Divorce Mediation Expectations

What are your divorce mediation expectations? Mediation is in some ways easy to understand and in other ways difficult. Most people when they think of mediation, they think of negotiation, and that dreaded word “compromise.” Actually, mediation in divorce  or divorce mediation (some call it family mediation) actually means working out a new set of values for the couple post split and esp. for child raising afterwards. Values about the old partner  include respect, fairness and trust. What are the new rules for relating?

Viewed in this way, divorce mediation seems easier. Both people want respect, fairness and trust. The old ways to express those values didn’t work, or else you’d still be together. So you need to find new ways. When you were together, trust may have meant that whenever your partner interrupted you, you at least tried to give him or her attention at that moment. But now that you’re apart respect might mean waiting until a certain time to talk, or to communicate  in a certain way. You might decide that some times and ways of communicating are the best and to use only these is being respectful.

Children can actually make divorce mediation, make family mediation easier. Though permanent separation is very hard on children themselves, it is easier  for couples to cooperate when children are involved. That’s because  each of you have a role post separation that is in someways the same as it was before: you are both parents. Since you are parents, most parents have the common value of wanting what is best for your child. Usually, that value is and should be your top priority. That’s important to remember.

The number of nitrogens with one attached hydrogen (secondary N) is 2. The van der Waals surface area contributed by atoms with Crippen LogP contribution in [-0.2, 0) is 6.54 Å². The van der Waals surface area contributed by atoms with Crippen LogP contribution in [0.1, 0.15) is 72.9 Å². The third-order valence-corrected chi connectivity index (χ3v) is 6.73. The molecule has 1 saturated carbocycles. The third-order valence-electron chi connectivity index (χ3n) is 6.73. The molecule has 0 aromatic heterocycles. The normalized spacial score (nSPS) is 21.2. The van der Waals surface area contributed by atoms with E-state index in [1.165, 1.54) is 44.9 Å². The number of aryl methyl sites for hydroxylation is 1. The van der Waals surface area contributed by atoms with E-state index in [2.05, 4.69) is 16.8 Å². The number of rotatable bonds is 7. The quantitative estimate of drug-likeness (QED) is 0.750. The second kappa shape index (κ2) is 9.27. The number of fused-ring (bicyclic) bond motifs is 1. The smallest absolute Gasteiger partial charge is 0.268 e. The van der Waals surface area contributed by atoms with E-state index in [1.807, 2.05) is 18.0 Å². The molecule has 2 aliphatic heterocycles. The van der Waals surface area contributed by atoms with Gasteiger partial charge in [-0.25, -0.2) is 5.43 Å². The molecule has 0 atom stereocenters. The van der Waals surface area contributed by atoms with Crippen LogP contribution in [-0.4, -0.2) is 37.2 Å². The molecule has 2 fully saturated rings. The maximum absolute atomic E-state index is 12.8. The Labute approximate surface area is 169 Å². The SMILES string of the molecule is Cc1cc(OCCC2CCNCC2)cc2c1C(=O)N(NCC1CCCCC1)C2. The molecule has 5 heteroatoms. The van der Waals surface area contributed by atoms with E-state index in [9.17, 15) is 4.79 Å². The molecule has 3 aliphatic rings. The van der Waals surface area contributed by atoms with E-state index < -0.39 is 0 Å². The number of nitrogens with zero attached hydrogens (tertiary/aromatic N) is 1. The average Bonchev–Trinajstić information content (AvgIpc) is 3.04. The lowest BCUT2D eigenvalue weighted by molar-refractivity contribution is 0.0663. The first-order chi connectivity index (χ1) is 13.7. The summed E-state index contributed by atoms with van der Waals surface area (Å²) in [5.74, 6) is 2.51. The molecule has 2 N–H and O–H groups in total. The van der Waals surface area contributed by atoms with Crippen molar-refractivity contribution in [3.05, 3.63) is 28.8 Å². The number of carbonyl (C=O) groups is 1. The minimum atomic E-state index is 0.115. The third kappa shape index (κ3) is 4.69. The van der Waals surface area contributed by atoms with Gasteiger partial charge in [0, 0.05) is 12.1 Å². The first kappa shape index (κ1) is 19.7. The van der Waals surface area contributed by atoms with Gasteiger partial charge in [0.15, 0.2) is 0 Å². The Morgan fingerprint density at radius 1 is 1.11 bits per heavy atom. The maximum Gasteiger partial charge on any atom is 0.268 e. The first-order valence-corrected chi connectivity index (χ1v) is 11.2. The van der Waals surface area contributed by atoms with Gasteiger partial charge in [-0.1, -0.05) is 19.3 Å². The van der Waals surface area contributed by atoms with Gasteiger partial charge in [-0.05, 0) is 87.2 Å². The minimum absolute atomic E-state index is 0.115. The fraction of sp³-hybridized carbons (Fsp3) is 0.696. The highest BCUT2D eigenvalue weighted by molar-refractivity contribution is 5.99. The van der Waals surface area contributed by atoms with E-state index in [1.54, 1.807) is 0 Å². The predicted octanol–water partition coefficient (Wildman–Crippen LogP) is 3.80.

You two may have different ways of express that value  of “best for the kids” i.e. one parent might believe it’s best for boys to play football while the other believes it’s too dangerous. But you both still want your children to learn to play with others and get exercise without getting hurt.  And so you still both understand that getting an agreement in custody mediation is important for your kids; so important, in fact, that you should be willing to accept things to get an agreement ,that you might not otherwise, for their sake, to avoid further pain for your kids. Even a mediocre agreement is usually better than  no agreement, because it avoids the damage to the children by the two of you continuing to fight.  Getting an agreement to ease your kids’ pain is more important than getting almost anything else you want in a settlement.

If you keep the children in mind as most important, that is more helpful than focusing on the turmoil the two of you might have. the state of Minnesota asks judges to focus on the kids’ best interests in divorce and separation, so you should, too. Divorce mediation can even help you understand each other enough so you can co-parent effectively. you may give up your “perfect settlement”. but your kids will thank you for it, both now and in the years to come.

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